We like pork tenderloin and cook it regularly. Our most common way of cooking is to bake it slowly in a 350F oven (often the toaster oven in convection mode) for about 30 minutes or longer to an internal temperature of 140F. (The recommended USDA temperature has been modified and is now 140F). I often use a dry rub of cumin, smoked paprika, cinnamon, nutmeg, black pepper and salt with minor variations. This low temperature baking appears to make it moist and tender. Since we got a sous vide machine, I wanted to cook pork tenderloin in sous vide.
After sous vide cooking at 140F (60F) for 3 hours (135 to140F for 2-3 hours according to the recipe I read). We need to consider food safety but at 135F-140F (maintained for some time) pathogenic bacteria such as salmonella should not be a problem. Cysticercus* also should not be a problem. After taking it out of the vacuum pouch, I grilled it briefly on a hot charcoal fire. I did this just because it was such a nice day, the mosquitoes are not out yet and we decided to grill using the Yakitori grill. Otherwise, I could have just briefly seared the surface using a frying pan.
* Cysticercus can be effectively eliminated by freezing. At -20C (-4F), the usual temperature of a household freezer, pork will be safe from cysticercus after one week, reportedly. (Madeleine Kamman used to say “not 20 days but after 21 days”). For heating, at 135F-140F (57-60C) maintained for 30 minutes or more, cysticercus should be also all deactivated (Reportedly 45-50C for 15-20 minutes is sufficient)
Since we had other food, we just tasted two slices each. It was quite moist and tender but the big question was “Is it better than our usual slow-baking method?” I am not sure. I may have to try it at 135F to see if that makes a significant difference.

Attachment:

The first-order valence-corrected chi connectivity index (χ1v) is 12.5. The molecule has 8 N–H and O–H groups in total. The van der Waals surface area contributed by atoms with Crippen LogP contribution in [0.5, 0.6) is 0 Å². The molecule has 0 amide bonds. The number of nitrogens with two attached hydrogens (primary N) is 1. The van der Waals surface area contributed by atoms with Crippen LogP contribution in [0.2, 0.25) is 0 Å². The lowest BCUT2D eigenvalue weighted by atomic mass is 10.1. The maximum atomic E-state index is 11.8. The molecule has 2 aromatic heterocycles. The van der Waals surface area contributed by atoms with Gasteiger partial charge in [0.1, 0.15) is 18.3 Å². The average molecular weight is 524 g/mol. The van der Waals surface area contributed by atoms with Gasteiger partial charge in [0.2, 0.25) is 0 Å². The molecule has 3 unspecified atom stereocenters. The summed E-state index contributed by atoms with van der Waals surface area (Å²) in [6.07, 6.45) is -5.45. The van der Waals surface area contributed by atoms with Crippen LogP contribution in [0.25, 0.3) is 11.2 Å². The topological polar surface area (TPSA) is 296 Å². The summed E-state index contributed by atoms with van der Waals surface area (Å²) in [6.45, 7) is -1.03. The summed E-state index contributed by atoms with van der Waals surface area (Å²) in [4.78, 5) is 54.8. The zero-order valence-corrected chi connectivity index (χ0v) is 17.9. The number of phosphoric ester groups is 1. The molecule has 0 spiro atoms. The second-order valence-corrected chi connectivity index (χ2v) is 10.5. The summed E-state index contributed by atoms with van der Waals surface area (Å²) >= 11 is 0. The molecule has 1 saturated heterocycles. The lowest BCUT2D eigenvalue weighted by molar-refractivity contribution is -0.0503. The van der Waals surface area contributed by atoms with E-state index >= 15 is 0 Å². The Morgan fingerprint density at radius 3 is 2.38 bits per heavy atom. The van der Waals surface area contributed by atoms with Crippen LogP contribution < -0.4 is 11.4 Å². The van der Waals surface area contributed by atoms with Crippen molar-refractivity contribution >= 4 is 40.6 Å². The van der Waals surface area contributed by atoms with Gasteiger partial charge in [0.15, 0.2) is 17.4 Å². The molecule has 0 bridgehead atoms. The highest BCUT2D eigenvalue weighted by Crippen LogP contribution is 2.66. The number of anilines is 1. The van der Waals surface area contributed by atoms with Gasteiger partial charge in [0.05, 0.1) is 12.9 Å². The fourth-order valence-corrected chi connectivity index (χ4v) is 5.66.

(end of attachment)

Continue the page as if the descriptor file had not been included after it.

After I generously rubbed the tenderloin with my dry rub ( cumin, smoked paprika, cinnamon, nutmeg, black pepper and salt), I vacuum packed with thin pats of unsalted butter as you can see below.
I placed this in my sous vide machine at 140F and cooked it for 3 hours. After I removed it from the pouch, I seared/grilled it over hot charcoal fire. I poured au jus (with melted butter) over the slices.
This is certainly not bad but the time and effort it takes, we are not sure if this is worth it. We may stick to our low temperature oven method.
P.S We used this pork for sandwiches several days after we cooked it. My wife commented that she detected a slightly “off” flavor to the meat and didn’t want to finish the sandwich. I got out the plastic bag in which I stored the meat and asked her to give it a “sniff test”…my wife has an extremely keen sense of smell. She recoiled from the package and said the smell was terrible; almost like ammonia. I have to say it didn’t necessarily smell bad to me, but I have learned that she can detect smells long before I can. In general it was not a good endorsement. That was the end of that tenderloin. While the tenderloin was quite all right immediately after coming out of the sous vide, it appears that it may not last as long as when we use our usual slow cook method. With that method the meat is good for up to a week. I guess the vote is in; we won’t be using sous vide for pork tenderloin again.